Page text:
Painting: Fighting Resentment
Resentment is a difficult, painful, challenging experience. It can feel like it’s eating you from the inside out, or just wearing you away. It’s considered one of the strongest predictors of whether or not a relationship will last, and it can be a feeling that, if we don’t work through, will consume us for the rest of our lives. It can ruin everything it touches, or we can learn from it; both are exceptionally difficult processes.
Resentment becomes even more complicated when you are a caregiver; a parent, spouse, or professional, it can still manifest. Love and affection does not automatically unplug the part of us that is hardwired to feel resentment when we spend so much of our time caring for others, giving to others, working for others, only to have our needs and time and gifts ignored or minimized.
This piece is not a judgement of resentment, nor is it in praise of selflessness. It is an acknowledgement of the power of both, and the power in choosing how we move forward, as we seek to find a healthy balance for ourselves with both.
I see, and experience myself, friends struggling to fight resenting people they care about. Some are experiencing caregiver burn out, dealing with terminal illnesses, or life-long special care. Some are intensely frustrated with the role society has assigned them based on how they were born, and how others are so quick to assume and take advantage of it. I see a mix of rage and loathing in their eyes, as they struggle with trying to come to terms with how much they give, only to have a fraction of that same effort returned. I watch them fight back against the growing resentment that naturally comes from being in any kind of relationship where one person’s needs are consistently relegated to less important, for whatever reason. I watch them justify their continuing to provide emotional, psychological, and in some very real cases, physical life support, even as it wears them down and eats away at them.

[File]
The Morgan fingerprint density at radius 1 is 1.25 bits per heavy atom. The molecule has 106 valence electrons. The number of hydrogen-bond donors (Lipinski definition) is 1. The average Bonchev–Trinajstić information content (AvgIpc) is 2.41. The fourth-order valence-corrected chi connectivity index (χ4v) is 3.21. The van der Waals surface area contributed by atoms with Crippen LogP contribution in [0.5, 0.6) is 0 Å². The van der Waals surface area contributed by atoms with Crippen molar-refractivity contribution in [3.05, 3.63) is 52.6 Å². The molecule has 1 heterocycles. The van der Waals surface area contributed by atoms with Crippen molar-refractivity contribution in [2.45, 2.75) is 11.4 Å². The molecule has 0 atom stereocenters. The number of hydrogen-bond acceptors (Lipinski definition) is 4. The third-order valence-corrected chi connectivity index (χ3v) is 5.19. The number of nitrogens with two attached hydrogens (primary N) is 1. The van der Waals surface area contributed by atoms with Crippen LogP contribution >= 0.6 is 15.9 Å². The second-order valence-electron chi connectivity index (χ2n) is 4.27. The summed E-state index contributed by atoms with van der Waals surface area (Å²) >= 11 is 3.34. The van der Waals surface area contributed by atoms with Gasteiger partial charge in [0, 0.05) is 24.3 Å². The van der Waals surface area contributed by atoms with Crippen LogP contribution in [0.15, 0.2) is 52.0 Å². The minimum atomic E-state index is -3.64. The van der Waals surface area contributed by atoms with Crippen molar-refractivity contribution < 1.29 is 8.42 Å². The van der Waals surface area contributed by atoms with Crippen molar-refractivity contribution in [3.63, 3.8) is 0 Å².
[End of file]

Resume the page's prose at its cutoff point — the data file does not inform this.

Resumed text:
This piece is for us, the ones who struggle to fight against that resentment, in choosing to be self-less in a culture that tells us it is what we were made for, even as we learn to acknowledge and validate the justified hurt and anger, and yes, resentment, that comes from denying or being denied what you need. This piece is not a judgement of resentment, nor is it in praise of selflessness. It is an acknowledgement of the power of both, and the power in choosing how we move forward, as we seek to find a healthy balance for ourselves with both.